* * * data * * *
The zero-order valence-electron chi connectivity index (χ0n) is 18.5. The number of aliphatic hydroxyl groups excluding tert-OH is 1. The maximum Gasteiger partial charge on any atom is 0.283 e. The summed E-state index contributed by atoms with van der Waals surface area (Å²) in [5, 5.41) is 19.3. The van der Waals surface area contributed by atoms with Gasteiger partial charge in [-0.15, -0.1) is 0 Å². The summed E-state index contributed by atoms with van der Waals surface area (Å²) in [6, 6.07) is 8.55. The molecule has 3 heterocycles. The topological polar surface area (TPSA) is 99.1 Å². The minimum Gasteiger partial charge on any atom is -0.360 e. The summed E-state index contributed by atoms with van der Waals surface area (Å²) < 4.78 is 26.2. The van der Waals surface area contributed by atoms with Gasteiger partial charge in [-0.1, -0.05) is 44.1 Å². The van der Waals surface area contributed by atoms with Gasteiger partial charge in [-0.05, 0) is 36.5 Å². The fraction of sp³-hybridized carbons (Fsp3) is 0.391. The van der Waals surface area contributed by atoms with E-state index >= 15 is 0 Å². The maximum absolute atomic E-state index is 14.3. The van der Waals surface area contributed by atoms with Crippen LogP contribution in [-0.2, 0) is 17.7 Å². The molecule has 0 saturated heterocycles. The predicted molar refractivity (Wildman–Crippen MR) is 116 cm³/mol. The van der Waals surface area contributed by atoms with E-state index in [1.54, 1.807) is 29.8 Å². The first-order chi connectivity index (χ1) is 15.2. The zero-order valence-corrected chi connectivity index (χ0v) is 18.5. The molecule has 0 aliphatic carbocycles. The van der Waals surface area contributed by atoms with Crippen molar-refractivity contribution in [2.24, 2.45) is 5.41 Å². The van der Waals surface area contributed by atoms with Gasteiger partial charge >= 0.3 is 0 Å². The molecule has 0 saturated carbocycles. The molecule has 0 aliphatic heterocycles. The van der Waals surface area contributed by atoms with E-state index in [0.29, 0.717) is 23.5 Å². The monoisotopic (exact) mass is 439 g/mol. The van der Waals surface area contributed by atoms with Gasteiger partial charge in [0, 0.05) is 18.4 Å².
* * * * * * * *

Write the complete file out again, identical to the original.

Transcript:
The zero-order valence-electron chi connectivity index (χ0n) is 18.5. The number of aliphatic hydroxyl groups excluding tert-OH is 1. The maximum Gasteiger partial charge on any atom is 0.283 e. The summed E-state index contributed by atoms with van der Waals surface area (Å²) in [5, 5.41) is 19.3. The van der Waals surface area contributed by atoms with Gasteiger partial charge in [-0.15, -0.1) is 0 Å². The summed E-state index contributed by atoms with van der Waals surface area (Å²) in [6, 6.07) is 8.55. The molecule has 3 heterocycles. The topological polar surface area (TPSA) is 99.1 Å². The minimum Gasteiger partial charge on any atom is -0.360 e. The summed E-state index contributed by atoms with van der Waals surface area (Å²) < 4.78 is 26.2. The van der Waals surface area contributed by atoms with Gasteiger partial charge in [-0.1, -0.05) is 44.1 Å². The van der Waals surface area contributed by atoms with Gasteiger partial charge in [-0.05, 0) is 36.5 Å². The fraction of sp³-hybridized carbons (Fsp3) is 0.391. The van der Waals surface area contributed by atoms with E-state index >= 15 is 0 Å². The maximum absolute atomic E-state index is 14.3. The van der Waals surface area contributed by atoms with Crippen LogP contribution in [-0.2, 0) is 17.7 Å². The molecule has 0 saturated heterocycles. The predicted molar refractivity (Wildman–Crippen MR) is 116 cm³/mol. The van der Waals surface area contributed by atoms with E-state index in [1.54, 1.807) is 29.8 Å². The first-order chi connectivity index (χ1) is 15.2. The zero-order valence-corrected chi connectivity index (χ0v) is 18.5. The molecule has 0 aliphatic carbocycles. The van der Waals surface area contributed by atoms with Crippen molar-refractivity contribution in [2.24, 2.45) is 5.41 Å². The van der Waals surface area contributed by atoms with Gasteiger partial charge >= 0.3 is 0 Å². The molecule has 0 saturated carbocycles. The molecule has 0 aliphatic heterocycles. The van der Waals surface area contributed by atoms with E-state index in [0.29, 0.717) is 23.5 Å². The monoisotopic (exact) mass is 439 g/mol. The van der Waals surface area contributed by atoms with Gasteiger partial charge in [0, 0.05) is 18.4 Å².